Stewart also recommends a book she co-authored, which integrates sexual theories with practical techniques. “It's full of self-awareness exercises where you can discover more about yourself in each and every chapter,” she says. “It's also not gendered and purposely inclusive so that everyone can enjoy pieces of this book.” Also key: Instead of just focusing on the main act, there’s plenty of text devoted to foreplay and verbal seduction, too.

Written by an OB, this can be considered a “vagina owner’s manual” for any person who has a vagina (or has sex with someone with a vagina). “This is great,” says Anna Cabeca, OB-GYN and author of The Hormone Fix, who recommends this book to her clients. Not just focused on sex, the book focuses on vaginas throughout someone’s life, which helps break the taboo surrounding topics like menopause.

How do you keep sex exciting when things have gotten comfortable? How do you enjoy the benefits of emotional intimacy to ratchet up physical intensity? These are the questions the author, a psychiatrist, asks in this book. Using his experience working with over 1,500 couples, Snyder shows that the brain truly is the biggest sex organ we have, and how we can use it to our advantage in even the longest of relationships.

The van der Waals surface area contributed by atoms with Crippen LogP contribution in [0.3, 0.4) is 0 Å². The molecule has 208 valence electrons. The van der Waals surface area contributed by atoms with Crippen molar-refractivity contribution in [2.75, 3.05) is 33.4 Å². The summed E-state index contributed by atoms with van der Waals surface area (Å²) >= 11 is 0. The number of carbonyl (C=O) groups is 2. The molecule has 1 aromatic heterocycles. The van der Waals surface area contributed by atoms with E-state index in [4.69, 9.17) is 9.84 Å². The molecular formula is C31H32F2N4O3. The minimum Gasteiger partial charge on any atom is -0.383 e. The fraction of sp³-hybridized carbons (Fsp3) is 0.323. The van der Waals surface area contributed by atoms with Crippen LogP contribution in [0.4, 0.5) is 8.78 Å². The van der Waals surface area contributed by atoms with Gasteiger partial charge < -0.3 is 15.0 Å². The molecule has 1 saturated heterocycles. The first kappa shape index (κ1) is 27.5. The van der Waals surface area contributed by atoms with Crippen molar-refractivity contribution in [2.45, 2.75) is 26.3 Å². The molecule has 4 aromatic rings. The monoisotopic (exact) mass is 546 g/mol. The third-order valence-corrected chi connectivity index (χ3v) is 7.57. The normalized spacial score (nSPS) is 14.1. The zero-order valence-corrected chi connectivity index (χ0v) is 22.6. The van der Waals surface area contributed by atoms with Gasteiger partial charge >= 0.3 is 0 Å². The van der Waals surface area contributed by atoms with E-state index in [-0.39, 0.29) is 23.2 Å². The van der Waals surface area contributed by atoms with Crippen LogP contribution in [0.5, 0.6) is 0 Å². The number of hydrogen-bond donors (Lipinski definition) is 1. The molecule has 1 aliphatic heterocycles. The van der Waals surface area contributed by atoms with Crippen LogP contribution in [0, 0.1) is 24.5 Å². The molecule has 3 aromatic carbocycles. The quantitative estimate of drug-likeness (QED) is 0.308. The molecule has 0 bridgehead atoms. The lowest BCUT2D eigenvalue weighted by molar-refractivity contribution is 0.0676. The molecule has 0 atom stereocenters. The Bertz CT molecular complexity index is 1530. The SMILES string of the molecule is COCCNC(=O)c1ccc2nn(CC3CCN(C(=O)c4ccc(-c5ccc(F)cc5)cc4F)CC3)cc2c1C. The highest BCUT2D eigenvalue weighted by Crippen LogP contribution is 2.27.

Who said one plus one equals a relationship? Considered the definitive guide to polyamory, The Ethical Slut talks through some of the issues that may come up, whether you decide to open a relationship or pursue multiple partners. Even if you feel like you’re generally monogamous, this book can open your eyes on some issues regarding jealousy that come up in partnerships, and can be helpful in redefining what a relationship and commitment means to you.

Regardless of whether or not you’ve had explicit sexual trauma in your past, it’s helpful to understand any subconscious feelings that may hold you back in the bedroom. This book, written by a therapist, helps you unpack your subconscious and enjoy a guilt-free sex life.

No matter how you and your partner(s) label themselves, this book is a helpful reframing of sex, sexuality, and pleasure. Written by transgender activist Juno Roche, with input from other activists and educators in the queer and trans space, this book explores how to break binary rules and expectations.

Whether you’re seriously into kink or have only dabbled in BDSM, one key theme of sex is power. This book, by kink educator Anton Fulmen, explores what dominance and submission mean — both in and out of the bedroom — and explores how to play with both, whether you want to be vanilla-adjacent or full-on kinky.

Sources:

Anna Cabeca, OB-GYN and author of The Hormone Fix

Marla Renee Stewart, MA and sexpert for Lovers